A serious problem for some DDA services is that they allow for too much sampling. In some instances a user can view as much as 10% of a book before any kind of transaction takes place. Whoever came up with the 10% figure, I do not know, but it clearly does not work for scholarly books (it could work for a novel). A 400-page book on Czech history or the politics of the ancient Parthians or John Milton’s prosody may rarely be read from beginning to end by many people; readers are more likely to dip in here and there, perhaps reading one or two chapters: a scholarly monograph, in other words, very often displays properties we associate with reference books. The 10% sample for such a book comes to 40 pages, which likely represents the amount viewed by a substantial portion of the work’s total readership. A figure closer to 5 pages makes far more sense–the material is intended as a sample, after all, not as a substitute for reading and purchasing the book.
DDA could come to benefit publishers over time–and benefit libraries as well–if there were changes in certain library practices, but these changes are not yet on the horizon. A case in point is inter-library loan. ILL is very expensive for libraries, as they have to ship print books back and forth. A less costly (and faster) solution for libraries would be short-term rentals via DDA, which has the advantage (from a publisher’s point of view) of providing some revenue back to the publisher. Indeed, many publishers signed onto DDA programs with the expectation that ILL would eventually fade away. For a number of reasons ILL is not going away anytime soon, not the least being that not all books are available in DDA programs and some users of ILL prefer to work with print. On top of this is inertia and the understandable reluctance to redeploy or dismiss redundant staff. So now we have DDA programs, which shrink publishers’ revenues, living side-by-side with ILL, which increases libraries’ costs.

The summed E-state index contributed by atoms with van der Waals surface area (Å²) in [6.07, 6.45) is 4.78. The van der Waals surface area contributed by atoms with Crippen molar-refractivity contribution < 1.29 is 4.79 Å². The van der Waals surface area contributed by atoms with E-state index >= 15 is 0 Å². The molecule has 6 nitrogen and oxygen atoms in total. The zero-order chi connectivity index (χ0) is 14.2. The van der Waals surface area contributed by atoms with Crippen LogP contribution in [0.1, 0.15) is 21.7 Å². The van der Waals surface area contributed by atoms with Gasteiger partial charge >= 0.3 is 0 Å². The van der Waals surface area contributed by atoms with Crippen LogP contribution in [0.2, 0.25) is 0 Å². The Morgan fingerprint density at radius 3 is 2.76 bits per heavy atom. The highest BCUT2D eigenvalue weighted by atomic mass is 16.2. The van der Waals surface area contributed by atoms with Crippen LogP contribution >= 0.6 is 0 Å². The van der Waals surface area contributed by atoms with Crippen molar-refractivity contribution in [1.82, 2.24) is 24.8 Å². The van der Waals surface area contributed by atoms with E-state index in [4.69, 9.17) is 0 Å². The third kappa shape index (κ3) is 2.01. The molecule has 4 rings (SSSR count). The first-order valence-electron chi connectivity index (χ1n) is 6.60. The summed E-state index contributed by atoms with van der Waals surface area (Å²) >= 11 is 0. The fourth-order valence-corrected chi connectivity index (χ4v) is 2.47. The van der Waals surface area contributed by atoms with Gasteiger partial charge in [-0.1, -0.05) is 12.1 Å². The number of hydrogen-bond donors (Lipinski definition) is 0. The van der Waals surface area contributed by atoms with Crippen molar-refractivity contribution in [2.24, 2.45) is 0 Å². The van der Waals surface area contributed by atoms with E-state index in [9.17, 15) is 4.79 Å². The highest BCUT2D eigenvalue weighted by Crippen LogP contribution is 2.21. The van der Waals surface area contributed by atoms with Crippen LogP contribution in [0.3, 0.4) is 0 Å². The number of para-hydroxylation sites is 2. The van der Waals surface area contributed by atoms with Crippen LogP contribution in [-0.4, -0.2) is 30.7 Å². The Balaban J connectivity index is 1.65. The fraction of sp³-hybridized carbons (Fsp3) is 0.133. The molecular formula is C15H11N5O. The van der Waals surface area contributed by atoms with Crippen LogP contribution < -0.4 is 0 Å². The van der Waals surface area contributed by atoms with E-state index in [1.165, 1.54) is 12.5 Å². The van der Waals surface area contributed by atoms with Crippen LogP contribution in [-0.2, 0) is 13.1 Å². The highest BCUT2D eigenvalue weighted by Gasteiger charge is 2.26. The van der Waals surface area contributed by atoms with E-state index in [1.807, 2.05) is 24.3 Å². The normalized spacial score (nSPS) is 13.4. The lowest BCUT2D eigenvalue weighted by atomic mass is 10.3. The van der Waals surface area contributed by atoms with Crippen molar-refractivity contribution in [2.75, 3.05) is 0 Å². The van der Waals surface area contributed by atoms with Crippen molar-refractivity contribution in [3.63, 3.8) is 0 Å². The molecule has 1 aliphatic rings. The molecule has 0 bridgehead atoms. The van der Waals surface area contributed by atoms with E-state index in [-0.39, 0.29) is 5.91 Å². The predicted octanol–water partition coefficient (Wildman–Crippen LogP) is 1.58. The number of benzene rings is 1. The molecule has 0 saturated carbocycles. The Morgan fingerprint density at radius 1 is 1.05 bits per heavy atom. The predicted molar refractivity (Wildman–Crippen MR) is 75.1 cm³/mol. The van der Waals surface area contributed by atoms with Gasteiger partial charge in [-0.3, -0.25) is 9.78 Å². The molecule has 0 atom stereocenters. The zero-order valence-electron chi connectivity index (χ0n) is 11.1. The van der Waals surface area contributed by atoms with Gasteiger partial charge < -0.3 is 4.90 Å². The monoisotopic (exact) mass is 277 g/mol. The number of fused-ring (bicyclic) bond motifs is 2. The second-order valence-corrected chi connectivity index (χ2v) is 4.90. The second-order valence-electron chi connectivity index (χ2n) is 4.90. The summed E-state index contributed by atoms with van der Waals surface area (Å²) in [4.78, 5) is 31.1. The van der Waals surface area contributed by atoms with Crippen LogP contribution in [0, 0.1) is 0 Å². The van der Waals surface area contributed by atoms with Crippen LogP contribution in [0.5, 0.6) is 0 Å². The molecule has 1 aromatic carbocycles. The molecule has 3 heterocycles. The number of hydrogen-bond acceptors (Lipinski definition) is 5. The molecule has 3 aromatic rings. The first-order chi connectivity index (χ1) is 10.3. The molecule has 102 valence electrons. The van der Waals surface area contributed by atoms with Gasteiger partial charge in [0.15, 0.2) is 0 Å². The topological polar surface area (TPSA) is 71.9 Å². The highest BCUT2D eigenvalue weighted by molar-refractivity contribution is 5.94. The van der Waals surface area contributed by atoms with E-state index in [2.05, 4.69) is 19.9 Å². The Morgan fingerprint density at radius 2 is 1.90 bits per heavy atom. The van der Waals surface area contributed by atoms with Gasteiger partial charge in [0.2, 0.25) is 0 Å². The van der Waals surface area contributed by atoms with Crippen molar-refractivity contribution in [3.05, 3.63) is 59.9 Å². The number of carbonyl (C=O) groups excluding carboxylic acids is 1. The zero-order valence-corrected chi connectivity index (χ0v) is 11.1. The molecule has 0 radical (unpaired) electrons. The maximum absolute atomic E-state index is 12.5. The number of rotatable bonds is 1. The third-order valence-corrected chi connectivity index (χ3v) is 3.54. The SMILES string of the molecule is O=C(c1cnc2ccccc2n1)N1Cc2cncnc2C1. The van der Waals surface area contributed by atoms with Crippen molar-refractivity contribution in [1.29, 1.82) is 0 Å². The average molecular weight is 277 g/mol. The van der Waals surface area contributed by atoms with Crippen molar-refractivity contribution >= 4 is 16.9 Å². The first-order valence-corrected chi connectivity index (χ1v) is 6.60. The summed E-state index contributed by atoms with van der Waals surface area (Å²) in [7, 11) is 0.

An even bigger win for libraries and publishers alike would be to extend DDA into a bookstore within the library catalogue, an idea which makes some librarians apoplectic. Without for a moment minimizing the challenges to get such a system to work, a service of this kind would provide revenue for publishers, referral fees to libraries, and broader access to more titles for library patrons. Here is how this would work:
Scenario #1: A library patron performs a search on the library catalogue. The search reveals a book that is appropriate for a particular research project; that book is already in the library’s collection. The book (whether in print or electronic form) is thus available to the patron–for print, by going to the library to pick it up; for an ebook, by clicking on the link.
Scenario #2: the patron searches for a book and discovers a record of what appears to be a useful book. The patron does not know that the library does not own the book; it is part of the DDA offering. The patron requests the book and the library is charged for it by the DDA vendor.
Scenario #3: the patron searches for a book and discovers a record of interest. But the record indicates that the book is not in the library’s collection. The patron is given the opportunity to purchase the book on his or her own account. The book is then delivered to the patron, whether in print or electronic form. The patron’s credit card is charged. The publisher and vendor are compensated for the sale, and the library receives a sales commission on the transaction.
DDA is something we are all familiar with, but don’t recognize it as such. It’s called a bookstore. All consumer sales are demand-driven. Institutional markets are different, however, in that librarians typically select books on behalf of their community. DDA in the library can benefit from insights gained in bookstores and can combine these insights with the curatorial skills of an information professional.
I anticipate that DDA is going to look somewhat different two years from now. Even as more and more libraries initiate or expand DDA programs, many publishers will consider scaling back their support or negotiate for better terms. If librarians want publishers to accommodate them, they may wish to take a hard look at their ILL operations and think about becoming a micro-Jeff Bezos on campus.